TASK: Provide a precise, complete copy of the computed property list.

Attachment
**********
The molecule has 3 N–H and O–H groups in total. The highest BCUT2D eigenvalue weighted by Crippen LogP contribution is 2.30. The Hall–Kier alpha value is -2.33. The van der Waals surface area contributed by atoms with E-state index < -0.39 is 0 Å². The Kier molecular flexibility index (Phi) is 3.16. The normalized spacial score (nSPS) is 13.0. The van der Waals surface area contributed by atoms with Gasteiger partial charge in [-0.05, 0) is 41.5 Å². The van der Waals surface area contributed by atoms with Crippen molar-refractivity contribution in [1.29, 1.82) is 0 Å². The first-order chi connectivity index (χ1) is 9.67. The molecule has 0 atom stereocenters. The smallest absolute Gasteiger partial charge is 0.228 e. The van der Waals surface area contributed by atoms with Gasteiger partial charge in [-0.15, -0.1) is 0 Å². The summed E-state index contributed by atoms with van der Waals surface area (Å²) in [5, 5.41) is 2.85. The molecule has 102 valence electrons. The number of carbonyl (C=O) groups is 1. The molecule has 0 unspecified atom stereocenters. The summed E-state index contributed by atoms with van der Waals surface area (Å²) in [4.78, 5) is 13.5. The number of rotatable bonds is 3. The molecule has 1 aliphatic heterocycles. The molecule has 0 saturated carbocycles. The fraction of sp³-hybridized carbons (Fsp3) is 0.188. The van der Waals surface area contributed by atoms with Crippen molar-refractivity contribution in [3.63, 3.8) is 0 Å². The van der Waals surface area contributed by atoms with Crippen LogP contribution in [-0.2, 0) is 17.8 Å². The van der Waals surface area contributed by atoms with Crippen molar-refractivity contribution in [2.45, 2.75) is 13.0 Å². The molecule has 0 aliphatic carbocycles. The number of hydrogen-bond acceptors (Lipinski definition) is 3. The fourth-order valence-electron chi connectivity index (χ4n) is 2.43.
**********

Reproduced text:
The molecule has 3 N–H and O–H groups in total. The highest BCUT2D eigenvalue weighted by Crippen LogP contribution is 2.30. The Hall–Kier alpha value is -2.33. The van der Waals surface area contributed by atoms with E-state index < -0.39 is 0 Å². The Kier molecular flexibility index (Phi) is 3.16. The normalized spacial score (nSPS) is 13.0. The van der Waals surface area contributed by atoms with Gasteiger partial charge in [-0.05, 0) is 41.5 Å². The van der Waals surface area contributed by atoms with Crippen molar-refractivity contribution in [1.29, 1.82) is 0 Å². The first-order chi connectivity index (χ1) is 9.67. The molecule has 0 atom stereocenters. The smallest absolute Gasteiger partial charge is 0.228 e. The van der Waals surface area contributed by atoms with Gasteiger partial charge in [-0.15, -0.1) is 0 Å². The summed E-state index contributed by atoms with van der Waals surface area (Å²) in [5, 5.41) is 2.85. The molecule has 102 valence electrons. The number of carbonyl (C=O) groups is 1. The molecule has 0 unspecified atom stereocenters. The summed E-state index contributed by atoms with van der Waals surface area (Å²) in [4.78, 5) is 13.5. The number of rotatable bonds is 3. The molecule has 1 aliphatic heterocycles. The molecule has 0 saturated carbocycles. The fraction of sp³-hybridized carbons (Fsp3) is 0.188. The van der Waals surface area contributed by atoms with Crippen molar-refractivity contribution in [3.63, 3.8) is 0 Å². The van der Waals surface area contributed by atoms with Crippen LogP contribution in [-0.2, 0) is 17.8 Å². The van der Waals surface area contributed by atoms with Crippen molar-refractivity contribution in [2.45, 2.75) is 13.0 Å². The molecule has 0 aliphatic carbocycles. The number of hydrogen-bond acceptors (Lipinski definition) is 3. The fourth-order valence-electron chi connectivity index (χ4n) is 2.43.